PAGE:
Then the low points, the scary moments. The first really downer was in leg three approach the BXA mark near Bordeaux. We had been at sea for three days and three nights at that stage, everyone was shattered. I was three miles from the mark which was a 90 degree turn to the North. Normally you are wide awake on the approach to the marks as there are plenty of things about to happen. Anyway, one of our fellow competitors Thierry Chabignet just sailed right past the mark and headed on towards the shore. No one could contact him and his boat sailed on for 30 minutes before we knew what was going on. The only reason that someone doesn't respond or sails past a mark is because they are not on the boat. We all had visions of Thierry floating past us in the water as we approached the mark. One of the escort boats finally got up close to his boat, he woke up and immeadiately put the boat back on course. It turns out he had slept through his alarm his boat had sailed the right side of the mark and just kept going.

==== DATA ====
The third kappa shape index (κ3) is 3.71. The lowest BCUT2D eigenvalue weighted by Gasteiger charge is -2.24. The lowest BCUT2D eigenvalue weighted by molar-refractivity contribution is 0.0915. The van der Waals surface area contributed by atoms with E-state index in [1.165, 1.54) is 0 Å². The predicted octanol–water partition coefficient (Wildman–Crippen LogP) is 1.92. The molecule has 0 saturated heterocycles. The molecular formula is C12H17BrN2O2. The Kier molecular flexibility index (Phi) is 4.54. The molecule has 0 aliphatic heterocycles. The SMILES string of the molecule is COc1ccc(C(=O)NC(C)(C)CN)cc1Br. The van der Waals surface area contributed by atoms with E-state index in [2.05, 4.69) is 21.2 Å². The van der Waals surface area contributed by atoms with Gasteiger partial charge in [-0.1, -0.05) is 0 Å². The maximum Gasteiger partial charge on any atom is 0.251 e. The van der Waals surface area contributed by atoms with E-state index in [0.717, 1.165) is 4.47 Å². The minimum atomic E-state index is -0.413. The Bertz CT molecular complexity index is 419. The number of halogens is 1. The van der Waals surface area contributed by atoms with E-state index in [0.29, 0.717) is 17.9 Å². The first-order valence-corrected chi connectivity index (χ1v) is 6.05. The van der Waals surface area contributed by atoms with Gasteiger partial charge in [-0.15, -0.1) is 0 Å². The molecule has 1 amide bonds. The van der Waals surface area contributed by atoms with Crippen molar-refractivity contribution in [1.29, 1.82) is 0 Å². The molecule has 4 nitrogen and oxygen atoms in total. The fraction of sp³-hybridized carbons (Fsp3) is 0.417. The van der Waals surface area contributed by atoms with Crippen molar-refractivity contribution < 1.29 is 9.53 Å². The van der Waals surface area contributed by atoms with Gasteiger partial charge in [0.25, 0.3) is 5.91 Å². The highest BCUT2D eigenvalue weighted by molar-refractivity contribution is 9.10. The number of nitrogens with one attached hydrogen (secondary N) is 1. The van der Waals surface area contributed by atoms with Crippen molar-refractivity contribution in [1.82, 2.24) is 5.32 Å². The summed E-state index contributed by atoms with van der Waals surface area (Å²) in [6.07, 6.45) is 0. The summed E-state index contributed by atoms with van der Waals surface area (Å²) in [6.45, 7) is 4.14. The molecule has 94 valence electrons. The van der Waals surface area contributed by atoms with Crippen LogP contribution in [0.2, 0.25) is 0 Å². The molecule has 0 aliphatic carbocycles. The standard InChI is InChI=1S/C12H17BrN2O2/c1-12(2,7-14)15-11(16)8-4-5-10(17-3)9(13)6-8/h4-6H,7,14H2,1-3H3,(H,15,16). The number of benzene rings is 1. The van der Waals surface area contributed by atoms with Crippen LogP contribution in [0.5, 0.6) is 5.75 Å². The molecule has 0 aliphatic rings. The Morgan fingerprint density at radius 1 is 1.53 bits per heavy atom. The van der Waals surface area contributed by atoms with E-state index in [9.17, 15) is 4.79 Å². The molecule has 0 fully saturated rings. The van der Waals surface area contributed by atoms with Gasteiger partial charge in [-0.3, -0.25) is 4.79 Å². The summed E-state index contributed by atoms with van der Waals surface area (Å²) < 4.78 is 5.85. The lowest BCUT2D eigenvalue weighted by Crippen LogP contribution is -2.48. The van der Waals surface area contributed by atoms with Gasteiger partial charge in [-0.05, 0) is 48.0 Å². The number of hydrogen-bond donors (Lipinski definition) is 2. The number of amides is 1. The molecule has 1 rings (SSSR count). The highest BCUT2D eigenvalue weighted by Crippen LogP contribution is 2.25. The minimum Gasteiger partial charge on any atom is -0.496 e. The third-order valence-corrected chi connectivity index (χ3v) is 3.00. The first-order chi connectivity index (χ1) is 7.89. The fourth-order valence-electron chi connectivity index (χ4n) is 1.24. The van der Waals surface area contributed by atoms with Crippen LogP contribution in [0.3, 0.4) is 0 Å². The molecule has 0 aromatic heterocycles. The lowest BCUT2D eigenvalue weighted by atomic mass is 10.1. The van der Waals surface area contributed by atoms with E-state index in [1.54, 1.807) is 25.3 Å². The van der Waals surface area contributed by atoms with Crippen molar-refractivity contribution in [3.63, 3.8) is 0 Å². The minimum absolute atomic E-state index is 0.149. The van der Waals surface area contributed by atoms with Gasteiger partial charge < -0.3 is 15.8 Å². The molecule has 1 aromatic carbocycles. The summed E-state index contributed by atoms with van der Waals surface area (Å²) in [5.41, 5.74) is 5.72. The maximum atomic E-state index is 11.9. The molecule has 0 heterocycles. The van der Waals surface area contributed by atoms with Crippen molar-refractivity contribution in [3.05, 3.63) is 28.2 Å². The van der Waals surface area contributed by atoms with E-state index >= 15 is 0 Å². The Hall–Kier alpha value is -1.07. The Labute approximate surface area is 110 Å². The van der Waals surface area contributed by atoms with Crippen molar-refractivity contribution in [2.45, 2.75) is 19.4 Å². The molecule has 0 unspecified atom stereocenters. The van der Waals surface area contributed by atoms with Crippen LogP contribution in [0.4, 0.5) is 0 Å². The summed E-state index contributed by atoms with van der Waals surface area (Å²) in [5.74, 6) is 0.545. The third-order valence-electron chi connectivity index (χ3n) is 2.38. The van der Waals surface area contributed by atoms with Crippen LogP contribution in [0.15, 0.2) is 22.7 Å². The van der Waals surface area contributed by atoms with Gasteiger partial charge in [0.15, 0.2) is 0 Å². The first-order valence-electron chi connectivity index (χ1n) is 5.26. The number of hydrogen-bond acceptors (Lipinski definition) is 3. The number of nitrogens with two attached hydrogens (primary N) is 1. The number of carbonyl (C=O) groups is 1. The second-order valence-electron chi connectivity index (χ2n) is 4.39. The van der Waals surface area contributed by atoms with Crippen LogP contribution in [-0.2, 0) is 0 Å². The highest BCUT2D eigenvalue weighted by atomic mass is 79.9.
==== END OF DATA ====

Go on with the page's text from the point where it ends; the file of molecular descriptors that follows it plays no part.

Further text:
On my own boat the scariest moment was on the last morning. We were approaching the West side of Guernsey to get out of the tide. Sailing upwind I had decided to get 15 minutes head down and I must have slept too long. I woke up with a start went up on deck and I swear I was doing six knots two or three boat lengths from a big rock sticking out of the water!!!!
Crash tack, ballast and jib on the wrong side but I saved it. I'm sure my keel was in the weed! If I had slept for 10 seconds more it would have ended differently. Of course on recovering from that I had to tack straight back into the rocks to get out of the tide again, but not sleeping again until last night when I finally got ashore.
The race is rich with stories like this. They are shared with all other competitors and everyone has their's to tell.